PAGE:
Camp beneath the Saharan stars and enjoy some Magherb hospitality or bargin with the carpet merchants in the bazaars of Marrakech.
04 March - 22 April 2017
ON SALE - secure booking with only R25 deposit.
|R10,280 p.p. Land only|
Package prices unless indicated on the offer are per person sharing, for the full duration of stay, accommodation & return resort transfers. Package offers exclude meals & drinks not indicated, items of a personal nature, medical & travel insurance. Peak season surcharges & block out dates may apply. Prices are correct at the time of publishing, however are subject to change due to currency fluctuations, rate increases & availability. Supplier terms & conditions may apply. These offers may be withdrawn at any time without notice. Service fees apply. Errors & omissions excepted.
Morocco is just a step away from Europe, across the narrow straits of Gibraltar, but it is a world away in terms of culture and experience, brimming over with contrasts, colour and mystery. This is partly due to its geographical position, situated at the crossroads where East meets West, Africa shakes hands with Europe, and the Mediterranean merges with the Atlantic.
Sitting at the top northwest corner of Africa and sharing two oceans, the country's main appeal for visitors has always been its Mediterranean charm, the quality of its crafts and its exotic nature. However, in more recent years travellers are discovering other hidden delights and adventures, particularly in the northern and central parts of Morocco, in the Rif and High Atlas Mountains, where it is even possible to enjoy a skiing holiday. Then, down south, some are drawn to explore the sands of the Western Sahara, on camelback, horseback or by 4X4.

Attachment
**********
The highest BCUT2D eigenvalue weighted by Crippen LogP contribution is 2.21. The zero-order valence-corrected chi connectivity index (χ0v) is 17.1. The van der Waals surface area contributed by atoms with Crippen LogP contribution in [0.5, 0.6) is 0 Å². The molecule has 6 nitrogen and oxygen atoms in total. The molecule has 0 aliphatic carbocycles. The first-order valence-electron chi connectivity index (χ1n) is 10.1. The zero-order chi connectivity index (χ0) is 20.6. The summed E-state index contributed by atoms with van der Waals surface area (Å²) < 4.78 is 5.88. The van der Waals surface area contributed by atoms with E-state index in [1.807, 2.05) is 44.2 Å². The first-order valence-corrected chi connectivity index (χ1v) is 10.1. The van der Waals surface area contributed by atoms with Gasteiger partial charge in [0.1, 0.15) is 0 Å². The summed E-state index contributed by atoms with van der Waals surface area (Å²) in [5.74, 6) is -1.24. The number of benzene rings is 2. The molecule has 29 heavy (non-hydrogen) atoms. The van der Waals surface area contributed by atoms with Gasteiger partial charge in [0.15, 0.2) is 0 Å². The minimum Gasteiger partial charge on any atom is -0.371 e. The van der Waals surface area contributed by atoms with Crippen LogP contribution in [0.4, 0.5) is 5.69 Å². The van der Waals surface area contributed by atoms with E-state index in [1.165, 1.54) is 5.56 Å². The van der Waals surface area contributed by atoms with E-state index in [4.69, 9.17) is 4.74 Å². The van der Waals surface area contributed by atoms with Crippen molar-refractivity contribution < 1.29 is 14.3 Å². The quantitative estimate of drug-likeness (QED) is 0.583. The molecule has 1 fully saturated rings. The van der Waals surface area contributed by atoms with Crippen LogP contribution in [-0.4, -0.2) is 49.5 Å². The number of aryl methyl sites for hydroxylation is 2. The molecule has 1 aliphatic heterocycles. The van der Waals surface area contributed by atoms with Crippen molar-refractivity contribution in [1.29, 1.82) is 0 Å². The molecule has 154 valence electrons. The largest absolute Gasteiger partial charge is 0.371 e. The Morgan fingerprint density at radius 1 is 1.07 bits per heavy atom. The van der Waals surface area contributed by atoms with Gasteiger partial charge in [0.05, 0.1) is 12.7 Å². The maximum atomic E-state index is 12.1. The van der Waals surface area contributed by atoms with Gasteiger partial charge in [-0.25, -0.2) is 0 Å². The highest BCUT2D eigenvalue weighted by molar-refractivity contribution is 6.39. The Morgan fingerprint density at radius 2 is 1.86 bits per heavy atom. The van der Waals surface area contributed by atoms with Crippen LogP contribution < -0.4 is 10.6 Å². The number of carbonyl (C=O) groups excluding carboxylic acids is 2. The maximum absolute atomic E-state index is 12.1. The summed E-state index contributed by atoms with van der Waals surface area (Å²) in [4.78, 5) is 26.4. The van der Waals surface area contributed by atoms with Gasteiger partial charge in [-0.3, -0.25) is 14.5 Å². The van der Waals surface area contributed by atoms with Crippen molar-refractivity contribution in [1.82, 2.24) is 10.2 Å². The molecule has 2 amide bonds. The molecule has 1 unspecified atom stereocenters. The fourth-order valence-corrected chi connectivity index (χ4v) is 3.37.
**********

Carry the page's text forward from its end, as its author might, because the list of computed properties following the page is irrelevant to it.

Whether you visit Morocco for the sunshine, or to trek through the mountains or the hot desert sands, it is a sure bet that you will also be enchanted by the timeless Medieval medinas of the cities, particularly in Fez and Marrakech, where the souks and squares plunge visitors into a fascinating foreign world. Snake charmers weave their magic; the stench of the tanners' yards pervades the air; and the call of the muezzins wafts from the ancient minarets. The abiding memory will be one of sweetened mint tea, brightly-coloured slippered feet and big smiles.
Although most of its suburban enclaves are modern, Morocco has more than its fair share of ancient monuments and magnificent buildings, reflecting a turbulent history shaped by its strategic location. Since the days of the Phoenicians, Morocco has attracted foreign interest from the Romans, Vandals, Visigoths and ancient Greeks until the coming of the Arabs in the 7th century, who brought Islam and the Alaouite Dynasty. European powers have had their day, too, trying to control this northernmost tip of Africa. France and Spain battled for control, until nationalism triumphed and the Kingdom of Morocco gained independence in 1956 (except for the two small enclaves of Ceuta and Melilla in the north, which are still controlled by Spain). This rich past, coupled with a timeless present, makes Morocco a magical mystery tour of surprises and enchantments for millions of visitors every year.